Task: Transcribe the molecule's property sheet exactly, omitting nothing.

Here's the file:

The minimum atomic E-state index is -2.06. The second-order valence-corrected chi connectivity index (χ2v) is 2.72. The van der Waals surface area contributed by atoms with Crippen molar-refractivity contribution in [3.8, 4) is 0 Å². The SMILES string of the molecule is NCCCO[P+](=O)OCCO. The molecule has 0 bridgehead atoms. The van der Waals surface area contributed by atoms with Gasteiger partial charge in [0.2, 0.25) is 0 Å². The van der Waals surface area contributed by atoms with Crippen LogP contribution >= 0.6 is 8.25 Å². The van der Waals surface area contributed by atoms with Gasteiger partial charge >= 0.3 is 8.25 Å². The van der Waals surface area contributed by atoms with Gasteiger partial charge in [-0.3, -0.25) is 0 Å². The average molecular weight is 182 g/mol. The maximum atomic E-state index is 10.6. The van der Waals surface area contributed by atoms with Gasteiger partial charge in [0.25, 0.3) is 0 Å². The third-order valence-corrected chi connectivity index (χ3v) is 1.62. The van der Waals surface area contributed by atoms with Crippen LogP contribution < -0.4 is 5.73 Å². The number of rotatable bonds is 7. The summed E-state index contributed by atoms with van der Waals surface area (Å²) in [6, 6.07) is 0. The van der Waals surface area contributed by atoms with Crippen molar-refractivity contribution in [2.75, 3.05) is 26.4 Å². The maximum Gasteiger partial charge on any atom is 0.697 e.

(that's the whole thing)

The minimum atomic E-state index is -2.06. The second-order valence-corrected chi connectivity index (χ2v) is 2.72. The van der Waals surface area contributed by atoms with Crippen molar-refractivity contribution in [3.8, 4) is 0 Å². The SMILES string of the molecule is NCCCO[P+](=O)OCCO. The molecule has 0 bridgehead atoms. The van der Waals surface area contributed by atoms with Gasteiger partial charge in [0.2, 0.25) is 0 Å². The van der Waals surface area contributed by atoms with Crippen LogP contribution >= 0.6 is 8.25 Å². The van der Waals surface area contributed by atoms with Gasteiger partial charge >= 0.3 is 8.25 Å². The van der Waals surface area contributed by atoms with Gasteiger partial charge in [-0.3, -0.25) is 0 Å². The average molecular weight is 182 g/mol. The maximum atomic E-state index is 10.6. The van der Waals surface area contributed by atoms with Gasteiger partial charge in [0.25, 0.3) is 0 Å². The third-order valence-corrected chi connectivity index (χ3v) is 1.62. The van der Waals surface area contributed by atoms with Crippen LogP contribution < -0.4 is 5.73 Å². The number of rotatable bonds is 7. The summed E-state index contributed by atoms with van der Waals surface area (Å²) in [6, 6.07) is 0. The van der Waals surface area contributed by atoms with Crippen molar-refractivity contribution in [2.75, 3.05) is 26.4 Å². The maximum Gasteiger partial charge on any atom is 0.697 e.